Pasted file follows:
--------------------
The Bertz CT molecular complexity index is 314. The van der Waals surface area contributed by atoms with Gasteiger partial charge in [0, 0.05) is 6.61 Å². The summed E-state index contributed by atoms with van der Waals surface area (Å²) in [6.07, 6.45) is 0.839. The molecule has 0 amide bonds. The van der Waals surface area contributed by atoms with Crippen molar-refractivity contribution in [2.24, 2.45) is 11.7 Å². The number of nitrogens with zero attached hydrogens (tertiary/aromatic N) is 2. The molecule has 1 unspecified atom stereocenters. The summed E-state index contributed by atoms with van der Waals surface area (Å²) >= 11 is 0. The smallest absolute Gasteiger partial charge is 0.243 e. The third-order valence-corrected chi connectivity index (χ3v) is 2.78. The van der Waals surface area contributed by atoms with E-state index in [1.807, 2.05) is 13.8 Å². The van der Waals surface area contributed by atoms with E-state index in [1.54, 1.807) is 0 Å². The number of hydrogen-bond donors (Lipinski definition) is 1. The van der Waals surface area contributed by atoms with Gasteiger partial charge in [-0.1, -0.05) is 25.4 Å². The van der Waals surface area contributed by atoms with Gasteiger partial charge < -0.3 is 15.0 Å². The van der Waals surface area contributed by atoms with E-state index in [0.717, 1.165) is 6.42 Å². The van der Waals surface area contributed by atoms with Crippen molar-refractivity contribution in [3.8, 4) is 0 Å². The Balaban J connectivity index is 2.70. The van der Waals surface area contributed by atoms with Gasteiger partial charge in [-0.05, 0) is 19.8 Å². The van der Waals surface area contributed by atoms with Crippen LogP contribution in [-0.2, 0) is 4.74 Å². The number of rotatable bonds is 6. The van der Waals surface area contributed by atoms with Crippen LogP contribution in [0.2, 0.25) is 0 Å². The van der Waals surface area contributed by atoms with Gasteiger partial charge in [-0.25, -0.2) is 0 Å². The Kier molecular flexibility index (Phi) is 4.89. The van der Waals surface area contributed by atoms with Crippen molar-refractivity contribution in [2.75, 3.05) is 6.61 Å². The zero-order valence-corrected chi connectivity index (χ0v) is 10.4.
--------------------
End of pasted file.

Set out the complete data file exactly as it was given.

The Bertz CT molecular complexity index is 314. The van der Waals surface area contributed by atoms with Gasteiger partial charge in [0, 0.05) is 6.61 Å². The summed E-state index contributed by atoms with van der Waals surface area (Å²) in [6.07, 6.45) is 0.839. The molecule has 0 amide bonds. The van der Waals surface area contributed by atoms with Crippen molar-refractivity contribution in [2.24, 2.45) is 11.7 Å². The number of nitrogens with zero attached hydrogens (tertiary/aromatic N) is 2. The molecule has 1 unspecified atom stereocenters. The summed E-state index contributed by atoms with van der Waals surface area (Å²) >= 11 is 0. The smallest absolute Gasteiger partial charge is 0.243 e. The third-order valence-corrected chi connectivity index (χ3v) is 2.78. The van der Waals surface area contributed by atoms with E-state index in [1.807, 2.05) is 13.8 Å². The van der Waals surface area contributed by atoms with E-state index in [1.54, 1.807) is 0 Å². The number of hydrogen-bond donors (Lipinski definition) is 1. The van der Waals surface area contributed by atoms with Gasteiger partial charge in [-0.1, -0.05) is 25.4 Å². The van der Waals surface area contributed by atoms with Gasteiger partial charge < -0.3 is 15.0 Å². The van der Waals surface area contributed by atoms with E-state index in [0.717, 1.165) is 6.42 Å². The van der Waals surface area contributed by atoms with Crippen molar-refractivity contribution in [3.8, 4) is 0 Å². The Balaban J connectivity index is 2.70. The van der Waals surface area contributed by atoms with Gasteiger partial charge in [-0.05, 0) is 19.8 Å². The van der Waals surface area contributed by atoms with Crippen LogP contribution in [-0.2, 0) is 4.74 Å². The number of rotatable bonds is 6. The van der Waals surface area contributed by atoms with Crippen LogP contribution in [0.2, 0.25) is 0 Å². The van der Waals surface area contributed by atoms with Gasteiger partial charge in [-0.25, -0.2) is 0 Å². The Kier molecular flexibility index (Phi) is 4.89. The van der Waals surface area contributed by atoms with Crippen molar-refractivity contribution in [2.75, 3.05) is 6.61 Å². The zero-order valence-corrected chi connectivity index (χ0v) is 10.4.